What is candied ginger?

Candied ginger

There are many ways to get a spicy, gingery flavor into baked goods. One of the easiest is to add dried, ground ginger right into your batter or dough, just as you might add in ground cinnamon or any other dried spice. This adds a lot of flavor, but if you want even more of a gingery bite, opt for grating in fresh ginger, which has a stronger flavor. My favorite way to increase the ginger flavor in a baked good or other sweet recipe is to add in candied, or crystallized, ginger.

Candied ginger is thinly sliced ginger that has been cooked in a sugar syrup until it becomes sweet and tender. It retains its gingery bite, but it takes on a sweetness that ginger just doesn’t have by itself. Once prepared, the ginger can be used as it is, or it can be dipped in sugar to add a crisp, sweet coating. After it has been cooked, the ginger is easy to slice and can be diced up with a knife and added to recipes. Unlike fresh ginger, which can have a flavor that is a little too aggressive for some cookie (and other sweet) recipes in big chunks, adding chunks of candied ginger to a cake or cookie can add a lot of spice tempered by just the right amount of sweetness.

I always assumed that candied ginger was ginger that was simply cooked in syrup and crystallized ginger was the type that was dipped in sugar. Some producers label their products that way, but it seems as though the two terms can be used almost interchangeably. The products can definitely be used interchangeably in recipes.  I’ll still use “crystallized ginger” in my recipes because I like that extra sweetness and crunch that that sugary coating adds to the spicy bite of the ginger.

10 comments

  1. Besides baking, candied ginger is an EXCELLENT remedy for an upset stomach and/or nausea. Pregnant women, buy a container and keep it with you – it saved us ALL from that awful green feeling. Great for those time when you overeat, too. Nibble on a little as an apres dinner treat and you will feel much better!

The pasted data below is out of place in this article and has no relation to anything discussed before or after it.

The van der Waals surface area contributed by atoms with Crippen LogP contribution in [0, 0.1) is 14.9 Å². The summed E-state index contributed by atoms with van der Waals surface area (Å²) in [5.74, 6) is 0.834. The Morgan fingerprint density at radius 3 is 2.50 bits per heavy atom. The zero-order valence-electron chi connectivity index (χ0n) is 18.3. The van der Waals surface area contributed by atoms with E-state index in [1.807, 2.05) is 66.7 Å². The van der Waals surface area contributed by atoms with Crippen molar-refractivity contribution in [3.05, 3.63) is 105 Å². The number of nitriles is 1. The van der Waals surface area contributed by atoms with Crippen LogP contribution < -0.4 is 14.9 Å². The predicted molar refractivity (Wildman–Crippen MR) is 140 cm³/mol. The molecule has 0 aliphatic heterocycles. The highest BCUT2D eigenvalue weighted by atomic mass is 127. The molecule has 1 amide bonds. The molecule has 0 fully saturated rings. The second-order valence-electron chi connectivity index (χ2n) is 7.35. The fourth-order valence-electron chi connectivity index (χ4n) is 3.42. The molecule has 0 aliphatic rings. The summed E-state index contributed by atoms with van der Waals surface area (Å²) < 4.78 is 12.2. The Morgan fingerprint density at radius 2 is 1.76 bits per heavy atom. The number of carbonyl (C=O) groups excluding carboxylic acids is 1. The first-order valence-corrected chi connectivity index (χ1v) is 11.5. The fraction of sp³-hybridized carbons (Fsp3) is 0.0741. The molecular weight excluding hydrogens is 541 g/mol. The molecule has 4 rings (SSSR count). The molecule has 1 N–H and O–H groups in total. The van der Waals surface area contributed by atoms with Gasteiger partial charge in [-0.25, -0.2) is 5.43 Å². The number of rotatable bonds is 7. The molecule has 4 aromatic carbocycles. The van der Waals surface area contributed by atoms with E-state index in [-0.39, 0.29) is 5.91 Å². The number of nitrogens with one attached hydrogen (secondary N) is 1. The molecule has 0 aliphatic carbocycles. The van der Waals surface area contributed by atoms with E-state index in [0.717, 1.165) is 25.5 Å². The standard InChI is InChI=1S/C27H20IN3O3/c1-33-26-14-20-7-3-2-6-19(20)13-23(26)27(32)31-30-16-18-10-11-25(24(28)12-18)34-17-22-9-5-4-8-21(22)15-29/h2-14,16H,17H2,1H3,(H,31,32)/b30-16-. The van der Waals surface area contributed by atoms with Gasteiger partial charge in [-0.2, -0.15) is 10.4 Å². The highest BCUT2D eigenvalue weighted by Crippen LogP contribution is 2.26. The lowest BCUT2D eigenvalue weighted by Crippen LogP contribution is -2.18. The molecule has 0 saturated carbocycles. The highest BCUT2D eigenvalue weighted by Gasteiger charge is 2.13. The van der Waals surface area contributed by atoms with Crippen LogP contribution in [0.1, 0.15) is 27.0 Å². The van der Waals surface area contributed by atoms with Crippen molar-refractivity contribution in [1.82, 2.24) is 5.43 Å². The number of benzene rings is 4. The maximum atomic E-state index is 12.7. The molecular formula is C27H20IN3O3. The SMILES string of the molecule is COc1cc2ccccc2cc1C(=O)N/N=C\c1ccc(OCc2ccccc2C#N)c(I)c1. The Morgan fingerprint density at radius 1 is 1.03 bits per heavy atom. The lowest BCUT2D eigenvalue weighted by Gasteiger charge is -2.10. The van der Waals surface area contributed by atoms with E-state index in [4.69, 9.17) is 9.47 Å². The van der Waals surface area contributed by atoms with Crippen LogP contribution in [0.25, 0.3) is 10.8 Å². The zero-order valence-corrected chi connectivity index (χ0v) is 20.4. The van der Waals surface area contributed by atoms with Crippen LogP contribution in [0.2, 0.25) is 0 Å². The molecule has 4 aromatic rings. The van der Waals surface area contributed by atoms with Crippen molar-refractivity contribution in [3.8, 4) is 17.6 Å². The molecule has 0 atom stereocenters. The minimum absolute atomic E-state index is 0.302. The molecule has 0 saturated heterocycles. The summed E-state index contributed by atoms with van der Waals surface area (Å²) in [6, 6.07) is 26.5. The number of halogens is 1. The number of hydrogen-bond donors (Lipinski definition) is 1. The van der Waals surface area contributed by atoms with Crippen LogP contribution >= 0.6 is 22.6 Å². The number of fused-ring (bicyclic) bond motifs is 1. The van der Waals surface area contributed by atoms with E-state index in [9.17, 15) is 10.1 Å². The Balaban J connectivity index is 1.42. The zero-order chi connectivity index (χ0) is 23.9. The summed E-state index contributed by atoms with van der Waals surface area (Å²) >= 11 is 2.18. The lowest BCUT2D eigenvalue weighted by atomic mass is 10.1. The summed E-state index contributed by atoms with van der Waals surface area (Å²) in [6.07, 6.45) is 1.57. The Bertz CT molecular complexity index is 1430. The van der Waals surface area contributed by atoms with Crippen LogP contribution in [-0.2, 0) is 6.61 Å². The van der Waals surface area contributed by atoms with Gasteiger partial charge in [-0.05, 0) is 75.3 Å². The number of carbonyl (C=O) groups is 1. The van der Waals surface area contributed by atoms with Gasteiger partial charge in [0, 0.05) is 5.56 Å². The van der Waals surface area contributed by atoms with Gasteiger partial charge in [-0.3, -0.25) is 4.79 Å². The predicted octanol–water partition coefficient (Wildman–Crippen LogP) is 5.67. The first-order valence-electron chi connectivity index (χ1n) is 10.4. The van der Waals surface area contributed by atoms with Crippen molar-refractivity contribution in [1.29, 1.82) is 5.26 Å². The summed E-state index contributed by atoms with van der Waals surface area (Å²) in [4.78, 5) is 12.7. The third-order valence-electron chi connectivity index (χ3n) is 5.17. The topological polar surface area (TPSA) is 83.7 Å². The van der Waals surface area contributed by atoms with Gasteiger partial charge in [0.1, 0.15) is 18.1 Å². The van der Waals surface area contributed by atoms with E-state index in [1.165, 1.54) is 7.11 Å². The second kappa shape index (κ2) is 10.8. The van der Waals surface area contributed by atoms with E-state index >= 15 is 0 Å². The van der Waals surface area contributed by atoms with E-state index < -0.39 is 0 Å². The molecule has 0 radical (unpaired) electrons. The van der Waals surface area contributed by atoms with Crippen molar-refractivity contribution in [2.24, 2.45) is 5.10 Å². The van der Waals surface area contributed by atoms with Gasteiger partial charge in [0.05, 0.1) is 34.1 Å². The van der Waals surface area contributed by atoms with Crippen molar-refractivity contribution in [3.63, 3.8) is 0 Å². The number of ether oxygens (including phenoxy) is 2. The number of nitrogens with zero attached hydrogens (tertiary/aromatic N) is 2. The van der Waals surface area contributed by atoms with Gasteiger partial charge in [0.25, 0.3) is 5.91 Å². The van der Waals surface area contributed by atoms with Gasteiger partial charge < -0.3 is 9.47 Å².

2. I get my candied ginger at my local asian grocery store and use it in all kinds of sweet and savory recipes.

  3. I love ginger! Candied ginger is good enough to eat straight up but it’s great in things too. Can’t get enough of that and cinnamon in my life.

  4. I’ve made Ginger-Cinnamon Pear Preserves before. Ginger being the crystallized ginger cut into tiny pieces…they were so good!

  5. Thanks for the explanation!

  6. I’ve never used candied or crystallized ginger in anything, I’ll have to try it out. Do you recommend anything particular recipe?

  7. … and, as I just discovered this morning, it so easy to make too! I used this recipe: http://www.davidlebovitz.com/archives/2008/12/candied_ginger.html
    The only thing to emphasize is to get the freshest ginger you can. I had two big pieces and one wasn’t quite as fresh as the other… the result was a little more fibrous.
    Now I have a batch I can’t stop eating it!!

  8. Courtney – That’s great! There are several recipe suggestions in the “Related links” list below the post!

  9. Bobby Deen (Paul’s younger son) shared a recipe for a lighter version of sweet potato biscuits!! My brother has challenged me to make some for Thanksgiving. I am NOT a biscuit maker. And the recipe calls for candied ginger. I did not have a clue what candied ginger was! Google directed me to this site, and I have now learned something new! Now…on to the super challenge — I have two weeks to learn how to make biscuits!!

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